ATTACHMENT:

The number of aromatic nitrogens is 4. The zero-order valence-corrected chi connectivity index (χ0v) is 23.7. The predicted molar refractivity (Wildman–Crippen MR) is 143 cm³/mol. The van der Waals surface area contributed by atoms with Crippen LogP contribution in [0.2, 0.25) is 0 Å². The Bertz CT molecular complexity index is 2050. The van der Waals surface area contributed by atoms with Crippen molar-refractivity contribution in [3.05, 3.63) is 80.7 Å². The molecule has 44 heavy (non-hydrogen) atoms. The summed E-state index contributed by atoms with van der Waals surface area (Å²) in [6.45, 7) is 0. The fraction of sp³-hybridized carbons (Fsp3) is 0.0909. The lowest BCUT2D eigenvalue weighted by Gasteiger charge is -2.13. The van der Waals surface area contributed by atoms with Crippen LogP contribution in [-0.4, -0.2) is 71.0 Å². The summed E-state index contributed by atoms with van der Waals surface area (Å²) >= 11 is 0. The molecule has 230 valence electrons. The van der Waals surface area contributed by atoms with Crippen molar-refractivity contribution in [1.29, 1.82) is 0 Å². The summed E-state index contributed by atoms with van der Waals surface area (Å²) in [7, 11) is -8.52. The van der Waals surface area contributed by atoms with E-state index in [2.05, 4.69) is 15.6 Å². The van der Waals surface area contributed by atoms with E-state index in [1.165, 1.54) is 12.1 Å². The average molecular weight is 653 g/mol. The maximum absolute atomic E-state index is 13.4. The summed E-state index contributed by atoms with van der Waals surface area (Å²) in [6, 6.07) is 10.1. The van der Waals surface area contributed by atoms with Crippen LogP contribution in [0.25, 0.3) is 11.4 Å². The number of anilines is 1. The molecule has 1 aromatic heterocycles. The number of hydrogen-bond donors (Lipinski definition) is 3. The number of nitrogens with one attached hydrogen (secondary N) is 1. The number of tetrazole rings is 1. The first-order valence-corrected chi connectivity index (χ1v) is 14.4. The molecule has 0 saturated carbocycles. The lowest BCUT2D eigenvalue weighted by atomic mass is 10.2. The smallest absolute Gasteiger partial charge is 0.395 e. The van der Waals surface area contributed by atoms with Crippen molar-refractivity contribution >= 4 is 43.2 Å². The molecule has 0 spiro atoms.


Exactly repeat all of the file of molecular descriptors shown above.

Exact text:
The number of aromatic nitrogens is 4. The zero-order valence-corrected chi connectivity index (χ0v) is 23.7. The predicted molar refractivity (Wildman–Crippen MR) is 143 cm³/mol. The van der Waals surface area contributed by atoms with Crippen LogP contribution in [0.2, 0.25) is 0 Å². The Bertz CT molecular complexity index is 2050. The van der Waals surface area contributed by atoms with Crippen molar-refractivity contribution in [3.05, 3.63) is 80.7 Å². The molecule has 44 heavy (non-hydrogen) atoms. The summed E-state index contributed by atoms with van der Waals surface area (Å²) in [6.45, 7) is 0. The fraction of sp³-hybridized carbons (Fsp3) is 0.0909. The lowest BCUT2D eigenvalue weighted by Gasteiger charge is -2.13. The van der Waals surface area contributed by atoms with Crippen LogP contribution in [-0.4, -0.2) is 71.0 Å². The summed E-state index contributed by atoms with van der Waals surface area (Å²) >= 11 is 0. The molecule has 230 valence electrons. The van der Waals surface area contributed by atoms with Crippen molar-refractivity contribution in [1.29, 1.82) is 0 Å². The summed E-state index contributed by atoms with van der Waals surface area (Å²) in [7, 11) is -8.52. The van der Waals surface area contributed by atoms with E-state index in [2.05, 4.69) is 15.6 Å². The van der Waals surface area contributed by atoms with E-state index in [1.165, 1.54) is 12.1 Å². The average molecular weight is 653 g/mol. The maximum absolute atomic E-state index is 13.4. The summed E-state index contributed by atoms with van der Waals surface area (Å²) in [6, 6.07) is 10.1. The van der Waals surface area contributed by atoms with Crippen LogP contribution in [0.25, 0.3) is 11.4 Å². The number of anilines is 1. The molecule has 1 aromatic heterocycles. The number of hydrogen-bond donors (Lipinski definition) is 3. The number of nitrogens with one attached hydrogen (secondary N) is 1. The number of tetrazole rings is 1. The first-order valence-corrected chi connectivity index (χ1v) is 14.4. The molecule has 0 saturated carbocycles. The lowest BCUT2D eigenvalue weighted by atomic mass is 10.2. The smallest absolute Gasteiger partial charge is 0.395 e. The van der Waals surface area contributed by atoms with Crippen molar-refractivity contribution >= 4 is 43.2 Å². The molecule has 0 spiro atoms.